Ciprofloxacin

Co-administration of ciprofloxacin with ivacaftor did not affect the exposure of ivacaftor. No dose adjustment is required when Kalydeco (as monotherapy or in a combination regimen with tezacaftor/ivacaftor) is co-administered with ciprofloxacin.

Medicinal products affected by ivacaftor:

Administration of ivacaftor may increase systemic exposure of medicinal products that are sensitive substrates of CYP3A, and/or P-gp, and/or CYP2C9 which may increase or prolong their therapeutic effect and adverse reactions.

CYP2C9 substrates

Ivacaftor may inhibit CYP2C9. Therefore, monitoring of the international normalised ratio (INR) is recommended during co-administration of warfarin with Kalydeco (as monotherapy or in a combination regimen with tezacaftor/ivacaftor). Other medicinal products for which exposure may be increased include glimepiride and glipizide; these medicinal products should be used with caution.

Digoxin and other P-gp substrates

Co-administration with digoxin, a sensitive P-gp substrate, increased digoxin exposure by 1.3-fold, consistent with weak inhibition of P-gp by ivacaftor. Administration of Kalydeco (as monotherapy or in a combination regimen with tezacaftor/ivacaftor) may increase systemic exposure of medicinal products that are sensitive substrates of P-gp, which may increase or prolong their therapeutic effect and adverse reactions. When used concomitantly with digoxin or other substrates of P-gp with a narrow therapeutic index, such as ciclosporin, everolimus, sirolimus or tacrolimus, caution and appropriate monitoring should be used.

CYP3A substrates

Co-administration with (oral) midazolam, a sensitive CYP3A substrate, increased midazolam exposure 1.5-fold, consistent with weak inhibition of CYP3A by ivacaftor. No dose adjustment of CYP3A substrates, such as midazolam, alprazolam, diazepam or triazolam, is required when these are co-administered with ivacaftor (as monotherapy or in a combination regimen with tezacaftor/ivacaftor).

Hormonal contraceptives

Ivacaftor (as monotherapy or in a combination regimen with tezacaftor/ivacaftor) has been studied with an oestrogen/progesterone oral contraceptive and was found to have no significant effect on the exposures of the oral contraceptive. Therefore, no dose adjustment of oral contraceptives is necessary.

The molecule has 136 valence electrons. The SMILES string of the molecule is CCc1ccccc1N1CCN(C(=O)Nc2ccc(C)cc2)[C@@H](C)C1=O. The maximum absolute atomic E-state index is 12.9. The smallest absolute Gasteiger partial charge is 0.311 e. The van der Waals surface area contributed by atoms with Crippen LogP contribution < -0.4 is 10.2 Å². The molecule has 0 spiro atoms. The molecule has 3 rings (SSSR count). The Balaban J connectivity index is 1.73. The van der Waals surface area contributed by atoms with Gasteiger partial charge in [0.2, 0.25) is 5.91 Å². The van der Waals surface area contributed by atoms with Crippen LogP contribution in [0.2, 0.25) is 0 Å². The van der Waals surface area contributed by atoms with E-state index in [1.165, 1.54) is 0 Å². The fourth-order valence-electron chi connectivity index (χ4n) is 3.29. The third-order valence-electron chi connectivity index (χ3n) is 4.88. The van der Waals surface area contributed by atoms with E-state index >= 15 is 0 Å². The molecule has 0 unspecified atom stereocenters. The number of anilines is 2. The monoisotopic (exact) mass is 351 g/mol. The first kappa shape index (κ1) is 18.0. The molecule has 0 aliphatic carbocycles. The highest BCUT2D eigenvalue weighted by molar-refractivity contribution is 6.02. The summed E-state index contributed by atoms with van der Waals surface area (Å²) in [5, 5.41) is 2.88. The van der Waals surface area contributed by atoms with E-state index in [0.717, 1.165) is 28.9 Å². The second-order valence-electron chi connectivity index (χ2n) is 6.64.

Paediatric population

Interaction studies have only been performed in adults.

4.6 Fertility, pregnancy and lactation

Pregnancy

There are no or limited amount of data (less than 300 pregnancy outcomes) from the use of ivacaftor in pregnant women. Animals studies do not indicate direct or indirect harmful effects with respect to reproductive toxicity (see section 5.3). As a precautionary measure, it is preferable to avoid the use of Kalydeco during pregnancy.

Breast-feeding

It is unknown whether ivacaftor and/or its metabolites are excreted in human milk. Available pharmacokinetic data in animals have shown excretion of ivacaftor into the milk of lactating female rats. As such, a risk to the newborns/infants cannot be excluded. A decision must be made whether to discontinue breast-feeding or to discontinue/abstain from Kalydeco therapy taking into account the benefit of breast-feeding for the child and the benefit of therapy for the woman.

Fertility

There are no data available on the effect of ivacaftor on fertility in humans. Ivacaftor had an effect on fertility in rats (see section 5.3).

4.7 Effects on ability to drive and use machines

Kalydeco has minor influence on the ability to drive or use machines. Ivacaftor may cause dizziness (see section 4.8) and, therefore, patients experiencing dizziness should be advised not to drive or use machines until symptoms abate.